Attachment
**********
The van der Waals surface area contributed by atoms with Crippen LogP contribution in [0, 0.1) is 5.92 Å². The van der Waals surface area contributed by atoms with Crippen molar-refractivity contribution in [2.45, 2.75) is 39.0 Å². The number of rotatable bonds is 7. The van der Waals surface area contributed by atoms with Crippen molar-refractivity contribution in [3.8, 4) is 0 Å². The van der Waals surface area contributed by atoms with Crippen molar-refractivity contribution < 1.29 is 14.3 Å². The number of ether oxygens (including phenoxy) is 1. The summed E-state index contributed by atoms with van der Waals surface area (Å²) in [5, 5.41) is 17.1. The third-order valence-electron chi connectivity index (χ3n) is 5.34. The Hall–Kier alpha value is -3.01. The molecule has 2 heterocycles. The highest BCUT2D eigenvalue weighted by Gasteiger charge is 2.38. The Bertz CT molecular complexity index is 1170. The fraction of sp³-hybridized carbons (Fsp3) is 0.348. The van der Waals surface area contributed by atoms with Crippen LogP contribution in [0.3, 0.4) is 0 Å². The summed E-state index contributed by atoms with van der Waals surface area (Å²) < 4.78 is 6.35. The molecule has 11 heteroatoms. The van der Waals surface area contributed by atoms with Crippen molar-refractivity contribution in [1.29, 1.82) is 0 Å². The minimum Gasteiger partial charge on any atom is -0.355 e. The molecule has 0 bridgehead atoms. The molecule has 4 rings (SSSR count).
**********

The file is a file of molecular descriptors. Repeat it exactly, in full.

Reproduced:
The van der Waals surface area contributed by atoms with Crippen LogP contribution in [0, 0.1) is 5.92 Å². The van der Waals surface area contributed by atoms with Crippen molar-refractivity contribution in [2.45, 2.75) is 39.0 Å². The number of rotatable bonds is 7. The van der Waals surface area contributed by atoms with Crippen molar-refractivity contribution in [3.8, 4) is 0 Å². The van der Waals surface area contributed by atoms with Crippen molar-refractivity contribution < 1.29 is 14.3 Å². The number of ether oxygens (including phenoxy) is 1. The summed E-state index contributed by atoms with van der Waals surface area (Å²) in [5, 5.41) is 17.1. The third-order valence-electron chi connectivity index (χ3n) is 5.34. The Hall–Kier alpha value is -3.01. The molecule has 2 heterocycles. The highest BCUT2D eigenvalue weighted by Gasteiger charge is 2.38. The Bertz CT molecular complexity index is 1170. The fraction of sp³-hybridized carbons (Fsp3) is 0.348. The van der Waals surface area contributed by atoms with Crippen LogP contribution in [0.3, 0.4) is 0 Å². The summed E-state index contributed by atoms with van der Waals surface area (Å²) < 4.78 is 6.35. The molecule has 11 heteroatoms. The van der Waals surface area contributed by atoms with Crippen molar-refractivity contribution in [1.29, 1.82) is 0 Å². The minimum Gasteiger partial charge on any atom is -0.355 e. The molecule has 0 bridgehead atoms. The molecule has 4 rings (SSSR count).